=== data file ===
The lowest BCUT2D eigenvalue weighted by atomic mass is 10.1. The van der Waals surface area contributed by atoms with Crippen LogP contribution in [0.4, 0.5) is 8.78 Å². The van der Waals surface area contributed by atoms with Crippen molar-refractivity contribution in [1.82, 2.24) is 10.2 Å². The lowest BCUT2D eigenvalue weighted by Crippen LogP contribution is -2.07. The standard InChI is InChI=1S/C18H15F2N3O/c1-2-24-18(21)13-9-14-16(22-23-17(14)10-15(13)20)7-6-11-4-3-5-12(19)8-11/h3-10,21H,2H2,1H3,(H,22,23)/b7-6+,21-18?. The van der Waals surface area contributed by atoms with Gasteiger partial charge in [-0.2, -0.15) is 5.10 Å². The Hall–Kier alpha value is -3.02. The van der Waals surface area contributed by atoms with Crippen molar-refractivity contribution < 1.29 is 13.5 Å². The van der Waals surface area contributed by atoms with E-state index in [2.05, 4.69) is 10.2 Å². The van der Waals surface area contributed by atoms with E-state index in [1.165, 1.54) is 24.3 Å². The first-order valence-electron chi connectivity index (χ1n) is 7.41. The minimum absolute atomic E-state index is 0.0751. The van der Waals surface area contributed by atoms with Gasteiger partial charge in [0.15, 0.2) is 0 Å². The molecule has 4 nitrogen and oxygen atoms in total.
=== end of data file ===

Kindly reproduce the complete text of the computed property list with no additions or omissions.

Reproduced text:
The lowest BCUT2D eigenvalue weighted by atomic mass is 10.1. The van der Waals surface area contributed by atoms with Crippen LogP contribution in [0.4, 0.5) is 8.78 Å². The van der Waals surface area contributed by atoms with Crippen molar-refractivity contribution in [1.82, 2.24) is 10.2 Å². The lowest BCUT2D eigenvalue weighted by Crippen LogP contribution is -2.07. The standard InChI is InChI=1S/C18H15F2N3O/c1-2-24-18(21)13-9-14-16(22-23-17(14)10-15(13)20)7-6-11-4-3-5-12(19)8-11/h3-10,21H,2H2,1H3,(H,22,23)/b7-6+,21-18?. The van der Waals surface area contributed by atoms with Gasteiger partial charge in [-0.2, -0.15) is 5.10 Å². The Hall–Kier alpha value is -3.02. The van der Waals surface area contributed by atoms with Crippen molar-refractivity contribution < 1.29 is 13.5 Å². The van der Waals surface area contributed by atoms with E-state index in [2.05, 4.69) is 10.2 Å². The van der Waals surface area contributed by atoms with E-state index in [1.165, 1.54) is 24.3 Å². The first-order valence-electron chi connectivity index (χ1n) is 7.41. The minimum absolute atomic E-state index is 0.0751. The van der Waals surface area contributed by atoms with Gasteiger partial charge in [0.15, 0.2) is 0 Å². The molecule has 4 nitrogen and oxygen atoms in total.